Tips for Keeping Mosquitoes at Bay

It's the number one complaint I get from people regarding their outdoor spaces – too many mosquitoes. To help make your space a more mosquito-free oasis this summer here are some tips, tricks and products that I've found make the biggest impact.

A female mosquito is often the culprit behind pesky bug bites.
Image by Auimeesri courtesy iStock.

Banish Standing Water

Female mosquitoes (the ones that do the biting) have one mission in life - to lay eggs. Mosquitoes lay their eggs in calm, standing water and from there a whole new generation can be hatched from a single puddle. Ridding your yard of any opportunities for standing water and therefore breaking the lifecycle for mosquitoes is one of the most effective ways of keeping them from out of the vicinity. Here are some common and easily overlooked items not to forget to turn over, store or empty out after a rain shower:

  • Kids toys (buckets, cups, sandbox dump trucks, etc.)

  • Frisbees

  • Pet water bowls

  • Cups

  • Watering cans

  • Baby pools

  • Gutters (keep them clear to prevent pooling water)

Buckets of standing water are breeding grounds for mosquitoes.
Image by turbo83 courtesy iStock.

If lingering puddles are a problem on your patio (i.e, they don't dry up after a few hours), I highly recommend having a contractor or landscape professional come by to see if the concrete work, stone work, or sublayers can be amended to remedy the issue.


Keep it Breezy

Second to standing water, mosquitoes love warm, stagnant air. Given the lightness of their bodies, they need stillness to control their hovering and more importantly their landing and biting. Finding ways to allow for more of a breeze into your space can be enormously helpful. Start by addressing overgrown trees and shrubs and keep them pruned for improved airflow and open branching. Be mindful of large, jungly areas of your garden where mosquitoes can seek shelter (patches of English ivy are especially problematic), or other elements in your space that might contribute to a sense of over-enclosure.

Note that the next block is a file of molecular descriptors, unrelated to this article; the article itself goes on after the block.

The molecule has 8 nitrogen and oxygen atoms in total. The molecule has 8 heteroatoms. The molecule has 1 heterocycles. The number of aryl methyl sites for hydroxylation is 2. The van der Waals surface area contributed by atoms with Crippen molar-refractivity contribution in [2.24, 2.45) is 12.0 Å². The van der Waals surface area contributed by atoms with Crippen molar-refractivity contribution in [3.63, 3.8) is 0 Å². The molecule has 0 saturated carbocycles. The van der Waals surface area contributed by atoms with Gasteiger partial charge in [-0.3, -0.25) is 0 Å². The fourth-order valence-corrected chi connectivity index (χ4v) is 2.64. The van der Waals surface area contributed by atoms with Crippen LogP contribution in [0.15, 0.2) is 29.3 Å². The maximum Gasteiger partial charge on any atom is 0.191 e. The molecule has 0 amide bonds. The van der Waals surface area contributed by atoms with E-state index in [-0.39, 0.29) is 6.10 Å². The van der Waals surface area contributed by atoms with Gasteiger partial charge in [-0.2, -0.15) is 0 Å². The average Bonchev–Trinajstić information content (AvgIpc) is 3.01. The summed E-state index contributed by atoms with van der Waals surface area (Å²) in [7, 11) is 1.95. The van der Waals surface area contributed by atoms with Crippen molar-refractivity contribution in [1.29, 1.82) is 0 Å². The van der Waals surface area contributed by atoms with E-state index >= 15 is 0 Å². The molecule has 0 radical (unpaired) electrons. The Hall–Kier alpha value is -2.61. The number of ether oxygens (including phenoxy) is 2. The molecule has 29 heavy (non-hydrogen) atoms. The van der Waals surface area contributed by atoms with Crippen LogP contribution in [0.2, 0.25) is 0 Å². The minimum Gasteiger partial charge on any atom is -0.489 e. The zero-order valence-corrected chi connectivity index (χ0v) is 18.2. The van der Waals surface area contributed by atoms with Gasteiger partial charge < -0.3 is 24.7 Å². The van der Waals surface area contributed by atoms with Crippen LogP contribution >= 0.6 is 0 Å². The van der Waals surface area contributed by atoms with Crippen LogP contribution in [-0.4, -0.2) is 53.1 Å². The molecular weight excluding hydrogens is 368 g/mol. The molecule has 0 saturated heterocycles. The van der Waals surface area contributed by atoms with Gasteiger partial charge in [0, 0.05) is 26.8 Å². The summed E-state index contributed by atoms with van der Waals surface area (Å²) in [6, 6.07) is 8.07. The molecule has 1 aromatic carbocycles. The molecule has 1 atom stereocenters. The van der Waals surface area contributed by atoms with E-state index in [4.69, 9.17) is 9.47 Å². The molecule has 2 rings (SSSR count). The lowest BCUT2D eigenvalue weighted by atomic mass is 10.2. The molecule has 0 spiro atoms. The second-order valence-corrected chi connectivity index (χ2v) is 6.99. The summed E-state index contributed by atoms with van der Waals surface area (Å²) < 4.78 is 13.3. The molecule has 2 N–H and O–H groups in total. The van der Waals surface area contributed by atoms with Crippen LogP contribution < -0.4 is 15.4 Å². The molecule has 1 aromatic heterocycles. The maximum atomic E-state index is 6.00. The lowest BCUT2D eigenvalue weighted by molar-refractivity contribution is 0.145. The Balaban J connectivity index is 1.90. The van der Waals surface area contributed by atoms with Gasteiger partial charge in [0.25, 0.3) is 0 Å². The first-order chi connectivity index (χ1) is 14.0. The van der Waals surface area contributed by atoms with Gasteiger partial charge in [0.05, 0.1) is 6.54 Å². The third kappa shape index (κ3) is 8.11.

Dense, overgrown parts of the garden are ground zero for mosquito breeding and hanging out. Image by KB Wills courtesy iStock.
Dense, overgrown parts of the garden are ground zero for mosquito breeding and hanging out. Image by KB Wills courtesy iStock.

To take it to the next level I highly recommend using a fan. While a box fan isn't exactly chic outdoor decor, it is an inexpensive and effective way to help make a lounge or dining area more comfortable when in use. As an upgrade, you can also have an electrician install a permanent wet-rated outdoor fan in your space for a more intentional, stylish look. The Anywhere Wet Rated Wall Fan from Minka Aire Fans (shown below) is my go-to option and gives a vintage/retro flair to a space.


Bring on the Citronella

While only a temporary fix, citronella candles, torches and incense can be very helpful in warding off mosquitoes and other bugs in a small area. For a unique-looking option with a mild, clean fragrance, try this Citronella Incense Coil from Food52.

If candles are more your style, try a triple-wick option like this one from Cutter or this one from Repel. Both are extremely well-reviewed and the additional wicks ensure plenty of the bug-deflecting essential oils are released quickly and constantly while being burned.

The Lowdown on Mosquito-Repelling Plants

There are a number of fragrant plantings that are touted as mosquito-repelling such as citronella geranium, lemongrass and lavender, but in reality none of these will do anything to repel mosquitoes without first being "activated." This means that their foliage needs to be broken, crushed and then applied to your skin as a sort of balm to banish buggies. Even then, their bug-stopping properties typically only last about 30 minutes. To make a long story short, using mosquito-repelling plants is a great idea in theory, but is typically completely ineffective in practice.